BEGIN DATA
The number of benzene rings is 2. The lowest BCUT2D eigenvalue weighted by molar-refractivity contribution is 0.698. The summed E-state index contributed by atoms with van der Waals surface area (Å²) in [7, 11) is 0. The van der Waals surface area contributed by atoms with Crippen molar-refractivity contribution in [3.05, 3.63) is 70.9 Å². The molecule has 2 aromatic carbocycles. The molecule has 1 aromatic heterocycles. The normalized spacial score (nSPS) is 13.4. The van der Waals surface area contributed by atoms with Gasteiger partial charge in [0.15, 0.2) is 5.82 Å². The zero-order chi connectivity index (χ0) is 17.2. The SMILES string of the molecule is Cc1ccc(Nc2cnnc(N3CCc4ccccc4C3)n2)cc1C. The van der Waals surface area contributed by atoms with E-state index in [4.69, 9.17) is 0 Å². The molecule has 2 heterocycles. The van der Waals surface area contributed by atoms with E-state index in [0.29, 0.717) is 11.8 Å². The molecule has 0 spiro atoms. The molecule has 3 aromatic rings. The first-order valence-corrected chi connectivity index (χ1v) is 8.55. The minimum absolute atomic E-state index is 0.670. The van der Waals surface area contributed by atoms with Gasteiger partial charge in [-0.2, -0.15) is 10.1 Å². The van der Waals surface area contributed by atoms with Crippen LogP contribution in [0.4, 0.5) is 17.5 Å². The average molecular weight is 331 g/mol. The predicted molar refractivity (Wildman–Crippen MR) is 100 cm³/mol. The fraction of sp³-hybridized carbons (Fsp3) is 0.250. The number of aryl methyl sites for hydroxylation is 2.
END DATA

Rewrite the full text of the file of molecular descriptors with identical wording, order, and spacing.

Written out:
The number of benzene rings is 2. The lowest BCUT2D eigenvalue weighted by molar-refractivity contribution is 0.698. The summed E-state index contributed by atoms with van der Waals surface area (Å²) in [7, 11) is 0. The van der Waals surface area contributed by atoms with Crippen molar-refractivity contribution in [3.05, 3.63) is 70.9 Å². The molecule has 2 aromatic carbocycles. The molecule has 1 aromatic heterocycles. The normalized spacial score (nSPS) is 13.4. The van der Waals surface area contributed by atoms with Gasteiger partial charge in [0.15, 0.2) is 5.82 Å². The zero-order chi connectivity index (χ0) is 17.2. The SMILES string of the molecule is Cc1ccc(Nc2cnnc(N3CCc4ccccc4C3)n2)cc1C. The van der Waals surface area contributed by atoms with E-state index in [4.69, 9.17) is 0 Å². The molecule has 2 heterocycles. The van der Waals surface area contributed by atoms with E-state index in [0.29, 0.717) is 11.8 Å². The molecule has 0 spiro atoms. The molecule has 3 aromatic rings. The first-order valence-corrected chi connectivity index (χ1v) is 8.55. The minimum absolute atomic E-state index is 0.670. The van der Waals surface area contributed by atoms with Gasteiger partial charge in [-0.2, -0.15) is 10.1 Å². The van der Waals surface area contributed by atoms with Crippen LogP contribution in [0.4, 0.5) is 17.5 Å². The average molecular weight is 331 g/mol. The predicted molar refractivity (Wildman–Crippen MR) is 100 cm³/mol. The fraction of sp³-hybridized carbons (Fsp3) is 0.250. The number of aryl methyl sites for hydroxylation is 2.